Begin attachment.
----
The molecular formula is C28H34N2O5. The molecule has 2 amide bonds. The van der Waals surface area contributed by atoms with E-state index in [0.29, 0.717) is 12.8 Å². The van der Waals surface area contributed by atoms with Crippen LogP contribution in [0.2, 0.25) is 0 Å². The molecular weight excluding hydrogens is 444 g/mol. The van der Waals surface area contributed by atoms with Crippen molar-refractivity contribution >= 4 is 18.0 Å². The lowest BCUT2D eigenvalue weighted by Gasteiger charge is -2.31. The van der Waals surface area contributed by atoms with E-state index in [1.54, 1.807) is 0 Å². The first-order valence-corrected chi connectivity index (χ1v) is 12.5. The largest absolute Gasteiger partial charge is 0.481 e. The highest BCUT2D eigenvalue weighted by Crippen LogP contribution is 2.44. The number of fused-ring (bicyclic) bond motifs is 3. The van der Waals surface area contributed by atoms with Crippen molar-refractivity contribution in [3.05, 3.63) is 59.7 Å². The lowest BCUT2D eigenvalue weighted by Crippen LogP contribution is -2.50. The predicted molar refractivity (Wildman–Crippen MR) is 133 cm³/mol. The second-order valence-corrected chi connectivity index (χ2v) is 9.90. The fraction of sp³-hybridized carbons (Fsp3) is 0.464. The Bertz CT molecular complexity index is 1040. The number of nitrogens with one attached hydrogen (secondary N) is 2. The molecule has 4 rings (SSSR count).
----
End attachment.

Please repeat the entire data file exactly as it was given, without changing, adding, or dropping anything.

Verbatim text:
The molecular formula is C28H34N2O5. The molecule has 2 amide bonds. The van der Waals surface area contributed by atoms with E-state index in [0.29, 0.717) is 12.8 Å². The van der Waals surface area contributed by atoms with Crippen LogP contribution in [0.2, 0.25) is 0 Å². The molecular weight excluding hydrogens is 444 g/mol. The van der Waals surface area contributed by atoms with Crippen molar-refractivity contribution >= 4 is 18.0 Å². The lowest BCUT2D eigenvalue weighted by Gasteiger charge is -2.31. The van der Waals surface area contributed by atoms with E-state index in [1.54, 1.807) is 0 Å². The first-order valence-corrected chi connectivity index (χ1v) is 12.5. The largest absolute Gasteiger partial charge is 0.481 e. The highest BCUT2D eigenvalue weighted by Crippen LogP contribution is 2.44. The number of fused-ring (bicyclic) bond motifs is 3. The van der Waals surface area contributed by atoms with Crippen molar-refractivity contribution in [3.05, 3.63) is 59.7 Å². The lowest BCUT2D eigenvalue weighted by Crippen LogP contribution is -2.50. The predicted molar refractivity (Wildman–Crippen MR) is 133 cm³/mol. The second-order valence-corrected chi connectivity index (χ2v) is 9.90. The fraction of sp³-hybridized carbons (Fsp3) is 0.464. The Bertz CT molecular complexity index is 1040. The number of nitrogens with one attached hydrogen (secondary N) is 2. The molecule has 4 rings (SSSR count).